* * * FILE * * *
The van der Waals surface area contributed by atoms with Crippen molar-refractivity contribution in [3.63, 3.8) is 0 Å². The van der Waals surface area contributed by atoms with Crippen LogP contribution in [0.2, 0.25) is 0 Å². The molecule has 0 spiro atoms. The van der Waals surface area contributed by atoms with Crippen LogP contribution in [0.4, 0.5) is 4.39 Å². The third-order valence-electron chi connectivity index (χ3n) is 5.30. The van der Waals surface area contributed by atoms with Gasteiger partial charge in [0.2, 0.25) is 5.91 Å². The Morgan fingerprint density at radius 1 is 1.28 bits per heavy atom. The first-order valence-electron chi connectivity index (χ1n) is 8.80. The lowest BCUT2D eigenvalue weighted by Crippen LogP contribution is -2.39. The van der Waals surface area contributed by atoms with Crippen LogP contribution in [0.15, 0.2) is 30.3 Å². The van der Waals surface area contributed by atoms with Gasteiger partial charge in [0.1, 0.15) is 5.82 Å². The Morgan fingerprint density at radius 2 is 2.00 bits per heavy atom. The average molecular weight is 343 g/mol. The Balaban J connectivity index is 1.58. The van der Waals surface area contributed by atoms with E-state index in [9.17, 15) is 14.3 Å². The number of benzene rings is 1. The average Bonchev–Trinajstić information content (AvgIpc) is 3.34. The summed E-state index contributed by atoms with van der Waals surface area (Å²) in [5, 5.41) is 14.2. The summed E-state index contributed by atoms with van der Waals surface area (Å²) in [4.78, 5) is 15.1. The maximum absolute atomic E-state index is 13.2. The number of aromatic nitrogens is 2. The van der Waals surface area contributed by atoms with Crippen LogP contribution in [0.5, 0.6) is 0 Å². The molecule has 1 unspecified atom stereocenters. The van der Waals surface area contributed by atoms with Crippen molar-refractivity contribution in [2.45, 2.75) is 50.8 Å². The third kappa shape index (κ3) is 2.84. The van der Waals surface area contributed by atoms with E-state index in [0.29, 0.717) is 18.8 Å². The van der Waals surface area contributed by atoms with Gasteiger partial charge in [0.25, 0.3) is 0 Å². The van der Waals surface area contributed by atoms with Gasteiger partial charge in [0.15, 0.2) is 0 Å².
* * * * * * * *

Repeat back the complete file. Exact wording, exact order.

The van der Waals surface area contributed by atoms with Crippen molar-refractivity contribution in [3.63, 3.8) is 0 Å². The van der Waals surface area contributed by atoms with Crippen LogP contribution in [0.2, 0.25) is 0 Å². The molecule has 0 spiro atoms. The van der Waals surface area contributed by atoms with Crippen LogP contribution in [0.4, 0.5) is 4.39 Å². The third-order valence-electron chi connectivity index (χ3n) is 5.30. The van der Waals surface area contributed by atoms with Gasteiger partial charge in [0.2, 0.25) is 5.91 Å². The Morgan fingerprint density at radius 1 is 1.28 bits per heavy atom. The first-order valence-electron chi connectivity index (χ1n) is 8.80. The lowest BCUT2D eigenvalue weighted by Crippen LogP contribution is -2.39. The van der Waals surface area contributed by atoms with Crippen LogP contribution in [0.15, 0.2) is 30.3 Å². The van der Waals surface area contributed by atoms with Gasteiger partial charge in [0.1, 0.15) is 5.82 Å². The Morgan fingerprint density at radius 2 is 2.00 bits per heavy atom. The average molecular weight is 343 g/mol. The Balaban J connectivity index is 1.58. The van der Waals surface area contributed by atoms with E-state index in [9.17, 15) is 14.3 Å². The number of benzene rings is 1. The average Bonchev–Trinajstić information content (AvgIpc) is 3.34. The summed E-state index contributed by atoms with van der Waals surface area (Å²) in [5, 5.41) is 14.2. The summed E-state index contributed by atoms with van der Waals surface area (Å²) in [4.78, 5) is 15.1. The maximum absolute atomic E-state index is 13.2. The number of aromatic nitrogens is 2. The van der Waals surface area contributed by atoms with Crippen LogP contribution in [0.5, 0.6) is 0 Å². The molecule has 1 unspecified atom stereocenters. The van der Waals surface area contributed by atoms with Crippen molar-refractivity contribution in [2.45, 2.75) is 50.8 Å². The third kappa shape index (κ3) is 2.84. The van der Waals surface area contributed by atoms with E-state index in [0.29, 0.717) is 18.8 Å². The van der Waals surface area contributed by atoms with Gasteiger partial charge in [0.25, 0.3) is 0 Å². The van der Waals surface area contributed by atoms with Gasteiger partial charge in [0.15, 0.2) is 0 Å².